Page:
This year’s Overby Award goes to a museum exhibit catalog, St. Louis Modern. Curated by David Conradsen and Genevieve Cortinovis of the St. Louis Art Museum, the St. Louis exhibit ran the gamut of material culture of the “modern” period, covering c.1935 to c.1965. The exhibit featured many examples of the built environment from St. Louis’s rich architectural history. A key part of its interpretation was an eloquent and compelling essay on local mid-century architecture from Washington University’s Mary Reid Brunstrom. Represented in the essay and exhibit are designers and architects from local to international reputation, including St. Louis’s Frank Lloyd Wright protégée William Adair Bernoudy, nationally known designers such as locally born Charles Eames and his wife, Ray Kaiser Eames, as well as internationally-known Isamu Noguchi and of course, Eero Saarinen, who designed the iconic Gateway Arch.
St. Louis Union Station
City of St. Louis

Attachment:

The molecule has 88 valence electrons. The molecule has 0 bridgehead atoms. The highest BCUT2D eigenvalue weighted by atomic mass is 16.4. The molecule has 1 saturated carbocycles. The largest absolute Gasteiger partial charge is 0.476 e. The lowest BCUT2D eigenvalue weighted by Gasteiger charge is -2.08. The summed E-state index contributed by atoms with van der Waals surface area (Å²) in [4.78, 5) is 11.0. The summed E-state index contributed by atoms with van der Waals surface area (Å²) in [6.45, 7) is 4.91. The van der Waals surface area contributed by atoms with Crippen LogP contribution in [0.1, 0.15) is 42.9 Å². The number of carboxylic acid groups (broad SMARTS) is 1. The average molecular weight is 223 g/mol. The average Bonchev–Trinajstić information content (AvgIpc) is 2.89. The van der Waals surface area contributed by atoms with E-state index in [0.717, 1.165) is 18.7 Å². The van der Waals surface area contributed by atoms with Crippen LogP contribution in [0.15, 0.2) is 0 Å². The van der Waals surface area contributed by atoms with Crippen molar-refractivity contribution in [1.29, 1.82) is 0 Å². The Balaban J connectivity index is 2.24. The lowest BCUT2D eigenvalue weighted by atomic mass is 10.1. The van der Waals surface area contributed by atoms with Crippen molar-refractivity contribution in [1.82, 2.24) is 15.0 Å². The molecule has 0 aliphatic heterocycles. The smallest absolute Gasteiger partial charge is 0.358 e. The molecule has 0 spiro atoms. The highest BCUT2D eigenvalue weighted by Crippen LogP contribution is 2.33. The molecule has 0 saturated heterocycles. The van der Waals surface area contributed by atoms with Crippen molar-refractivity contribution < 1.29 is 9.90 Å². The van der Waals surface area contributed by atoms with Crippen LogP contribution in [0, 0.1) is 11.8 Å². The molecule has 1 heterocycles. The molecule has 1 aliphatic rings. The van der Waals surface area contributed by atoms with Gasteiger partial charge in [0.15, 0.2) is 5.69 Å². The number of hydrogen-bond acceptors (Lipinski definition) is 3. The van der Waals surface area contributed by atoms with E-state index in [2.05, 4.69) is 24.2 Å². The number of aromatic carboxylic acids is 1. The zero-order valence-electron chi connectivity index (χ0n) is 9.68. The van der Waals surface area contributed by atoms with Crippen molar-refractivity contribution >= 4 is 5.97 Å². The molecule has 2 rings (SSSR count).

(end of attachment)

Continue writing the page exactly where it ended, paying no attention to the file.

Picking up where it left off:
Nearly twenty-five years after its initial transformation from historic train station to festival shopping mall, St. Louis Station, under the ownership of Robert and Stephen O’Laughlin’s Lodging Hospitality Management (LHM) has begun a new campaign of phased renovations to this 1897 St. Louis landmark. Phase 1 has resulted in dramatic improvements to the Grand Hall, including removal of 1980s additions, upgrading lighting, adding a new wood paneled bar, and restoring historic terrazzo floors . Lowered ceilings have been removed in the original Ladies Waiting Room, and removal of partition walls have revealed many historic features, including plasterwork, moldings and a fireplace. Retail and restaurant spaces have been renovated, and renovations to the historic Midway, which once again looks like it did when thousands of rail passengers congregated at the turn of the twentieth century to board trains and retrieve their baggage. The historic staircase which wraps around the elevator at the old Terminal Hotel entrance has been restored and returned to operation.